Apple Gets A Little More Help From Its Friends

It may well be the broadest product announcement in Apple Computer Inc.'s 14-year history. On Oct. 21, the personal-computer maker is set to unveil six new machines, all with different shapes, sizes, colors, and power levels. But it's the smallest computer of the bunch, the PowerBook 100 laptop, that could eventually prove most important: That machine marks the first time Apple has pasted its rainbow-colored logo on a computer made by another company.

The other company is Japan's Sony Corp., which got the job of building the $2,300 laptop after Apple decided it didn't have the miniaturization skills needed to produce the 5.1-pound computer. This deal shows that Apple's recent linkup with IBM, aimed at developing future technology, is no isolated maneuver. Both Apple and Sony insiders say the PowerBook 100 may be the first in a series of products built for Apple by the Japanese consumer-electronics giant.

RUNAWAY. That's a big change for the chauvinistic Apple. But it's also, Apple executives say, an acknowledgment that in the intensely competitive PC market, they can no longer wait for their internal development teams to do everything. "This is a new-products company," says Apple Chairman John Sculley. "We intend to drive our new-product introductions. That may mean we do it with alliances, with Japanese companies, or American companies." The bottom line is speed: short product life cycles and frequent introductions. Indeed, Sculley predicts that the new computers, plus some printers announced earlier in October, will account for 85% of Apple's revenues -- projected by analysts at $7.2 billion -- for fiscal 1992, ending next Sept. 30. In fiscal 1991, new products accounted for just 35% of sales, he says.

Some of Apple's new products are coming much later than customers would have liked. Due on Oct. 21 are the Sony notebook machine, two larger Apple-made laptops, and some full-size computers (table). But the new laptops arrive two years after similar IBM PC-compatible machines. And just as Apple is announcing black-and-white-screen laptops, Epson, AST Research, and others will announce color machines.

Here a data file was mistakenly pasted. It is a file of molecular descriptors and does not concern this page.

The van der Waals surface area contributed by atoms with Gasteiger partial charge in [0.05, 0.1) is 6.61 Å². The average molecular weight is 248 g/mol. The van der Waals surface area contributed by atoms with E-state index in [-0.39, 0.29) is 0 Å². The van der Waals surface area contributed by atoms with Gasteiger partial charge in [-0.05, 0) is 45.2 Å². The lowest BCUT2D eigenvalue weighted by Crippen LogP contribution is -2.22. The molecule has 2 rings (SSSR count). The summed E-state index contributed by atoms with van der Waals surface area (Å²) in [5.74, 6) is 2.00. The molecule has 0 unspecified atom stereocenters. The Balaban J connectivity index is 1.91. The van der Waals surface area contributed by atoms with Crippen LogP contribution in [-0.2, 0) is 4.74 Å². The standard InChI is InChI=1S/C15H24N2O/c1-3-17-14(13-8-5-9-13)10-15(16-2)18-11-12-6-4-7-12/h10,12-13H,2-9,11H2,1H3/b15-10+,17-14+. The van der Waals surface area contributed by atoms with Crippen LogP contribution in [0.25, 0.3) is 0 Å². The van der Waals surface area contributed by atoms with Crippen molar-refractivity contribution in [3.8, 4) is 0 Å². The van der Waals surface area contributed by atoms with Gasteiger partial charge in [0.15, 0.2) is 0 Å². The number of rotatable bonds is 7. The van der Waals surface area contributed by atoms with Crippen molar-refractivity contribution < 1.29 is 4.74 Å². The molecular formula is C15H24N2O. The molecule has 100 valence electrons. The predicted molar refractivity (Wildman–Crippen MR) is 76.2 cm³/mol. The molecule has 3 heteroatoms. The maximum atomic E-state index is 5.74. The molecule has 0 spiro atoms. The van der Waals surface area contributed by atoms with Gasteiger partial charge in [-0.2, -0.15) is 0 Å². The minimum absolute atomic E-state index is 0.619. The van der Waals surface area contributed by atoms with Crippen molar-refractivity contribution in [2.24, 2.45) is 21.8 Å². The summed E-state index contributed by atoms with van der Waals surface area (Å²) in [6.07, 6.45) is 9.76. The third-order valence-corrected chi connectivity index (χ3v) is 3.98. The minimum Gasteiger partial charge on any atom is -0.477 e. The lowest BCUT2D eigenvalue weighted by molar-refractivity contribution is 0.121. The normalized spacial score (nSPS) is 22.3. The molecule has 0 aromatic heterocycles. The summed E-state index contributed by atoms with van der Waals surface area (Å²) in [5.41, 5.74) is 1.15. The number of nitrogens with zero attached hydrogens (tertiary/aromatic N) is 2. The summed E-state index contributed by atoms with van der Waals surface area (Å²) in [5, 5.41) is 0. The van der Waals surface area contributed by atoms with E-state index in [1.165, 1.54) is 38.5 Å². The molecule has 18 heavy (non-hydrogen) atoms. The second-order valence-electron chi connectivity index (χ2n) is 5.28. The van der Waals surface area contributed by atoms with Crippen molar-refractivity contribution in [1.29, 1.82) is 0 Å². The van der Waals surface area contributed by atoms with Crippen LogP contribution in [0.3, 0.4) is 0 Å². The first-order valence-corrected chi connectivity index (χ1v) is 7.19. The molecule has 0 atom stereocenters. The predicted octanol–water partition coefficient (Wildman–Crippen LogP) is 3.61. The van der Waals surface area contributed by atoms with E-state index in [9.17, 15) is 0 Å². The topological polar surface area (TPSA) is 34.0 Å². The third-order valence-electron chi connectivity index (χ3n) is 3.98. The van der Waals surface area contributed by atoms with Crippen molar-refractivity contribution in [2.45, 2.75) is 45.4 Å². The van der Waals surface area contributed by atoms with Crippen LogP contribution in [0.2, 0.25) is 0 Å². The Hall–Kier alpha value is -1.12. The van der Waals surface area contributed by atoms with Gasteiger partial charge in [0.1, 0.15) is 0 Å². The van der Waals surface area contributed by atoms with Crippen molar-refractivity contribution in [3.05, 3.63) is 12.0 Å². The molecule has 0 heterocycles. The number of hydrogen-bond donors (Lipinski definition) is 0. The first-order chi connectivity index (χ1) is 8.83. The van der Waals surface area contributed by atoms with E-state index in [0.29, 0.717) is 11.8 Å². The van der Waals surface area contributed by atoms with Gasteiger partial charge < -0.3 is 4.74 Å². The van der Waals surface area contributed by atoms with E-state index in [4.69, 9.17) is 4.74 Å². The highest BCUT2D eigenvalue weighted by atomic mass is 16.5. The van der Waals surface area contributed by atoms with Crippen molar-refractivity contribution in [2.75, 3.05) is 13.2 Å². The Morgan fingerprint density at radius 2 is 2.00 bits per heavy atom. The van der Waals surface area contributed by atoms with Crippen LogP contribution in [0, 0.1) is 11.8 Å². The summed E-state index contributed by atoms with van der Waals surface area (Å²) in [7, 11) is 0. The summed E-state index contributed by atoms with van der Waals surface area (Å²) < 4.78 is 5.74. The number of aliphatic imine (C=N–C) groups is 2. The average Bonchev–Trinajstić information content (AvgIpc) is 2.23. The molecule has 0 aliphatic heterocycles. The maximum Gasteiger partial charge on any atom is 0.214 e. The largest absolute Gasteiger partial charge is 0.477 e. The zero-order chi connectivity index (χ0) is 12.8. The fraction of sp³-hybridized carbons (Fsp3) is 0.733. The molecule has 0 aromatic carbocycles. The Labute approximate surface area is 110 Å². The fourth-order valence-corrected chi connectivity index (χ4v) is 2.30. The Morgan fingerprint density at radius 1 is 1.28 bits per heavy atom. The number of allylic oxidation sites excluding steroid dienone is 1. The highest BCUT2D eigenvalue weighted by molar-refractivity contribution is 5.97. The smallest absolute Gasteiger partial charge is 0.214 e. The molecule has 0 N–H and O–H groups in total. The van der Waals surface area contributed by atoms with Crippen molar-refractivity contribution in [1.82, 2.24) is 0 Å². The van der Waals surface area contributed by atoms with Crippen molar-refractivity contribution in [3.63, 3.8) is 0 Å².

Still, early word of mouth for Apple's slew of new products has been positive. After the failure of the clunky Macintosh Portable, announced two years ago, there remains huge pent-up demand among Mac lovers for laptop and notebook machines. Analysts are already predicting that the company's three new laptops, priced between $2,299 and $4,599, will be runaway hits. The company could sell 300,000 laptops in the next 12 months, says First Boston Corp.

Dealers are predicting shortages of Apple laptops through early next year--in part because of anticipated heavy demand and Apple's warnings that it may not have enough screens to build an adequate supply of notebooks. "Everybody is going to want these and want them right now," says Joe Popper, president of Computer Gallery in Cathedral City, Calif. "They're so hot, they're smoking."

MUSCLE. Apple may also have a big hit with its new $1,899 Mac Classic II, a more powerful version of the Mac Classic. Designed for the home and small-business markets, it is aimed at continuing Apple's market-share expansion. The original $999 Classic, introduced a year ago, muscled Apple's market share from 10.7% of unit sales through computer stores in 1990 to 16.2% today, according to market researcher StoreBoard/Computer Intelligence. But Apple has paid the price in earnings, which analysts figure will be slightly below last year's $474.9 million, despite an estimated 14% jump in revenues, to $6.3 billion.

Apple can expect higher margins from its pricier machines, including the Quadra 900, a $7,199 "file-server" to run Mac networks. That machine is positioned well for an exploding market: Researcher Dataquest Inc. figures file-server sales will jump 88%, to 515,000 units, this year.

But it's the Sony laptop that the computer industry will be watching. If it does well, Apple may follow up with a slew of new machines made by Sony and others, including a smaller notebook PC, handheld devices, pagers, and personal organizers. For now, the company seems to have decided that it doesn't matter which company makes the insides so long as the Apple logo is on the outside.

      QUADRA 900 $7,199-$9,199 Built around Motorola's 68040 microprocessor,
      this computer will store data for Macs linked on a network
      QUADRA 700 $5,699-$7,699 Apple's most powerful desktop model ever. Based on the 
      68040 chip
      MAC CLASSIC II $1,899-$2,399 Update of last year's low-cost winner. Built 
      around the 68030 chip, it is twice as fast
      POWERBOOK 100 $2,299-$2,499 Made by Japan's Sony Corp., this 5.1-pound machine 
      has no built-in floppy disk-drive, but it does come with hard-disk storage
      POWERBOOK 140 $2,899-$3,499 This 6.8-pound computer runs on Motorola's 68030 
      POWERBOOK 170 $4,599 Similar to the 140, this machine has a faster chip, so 
      software runs 50% faster
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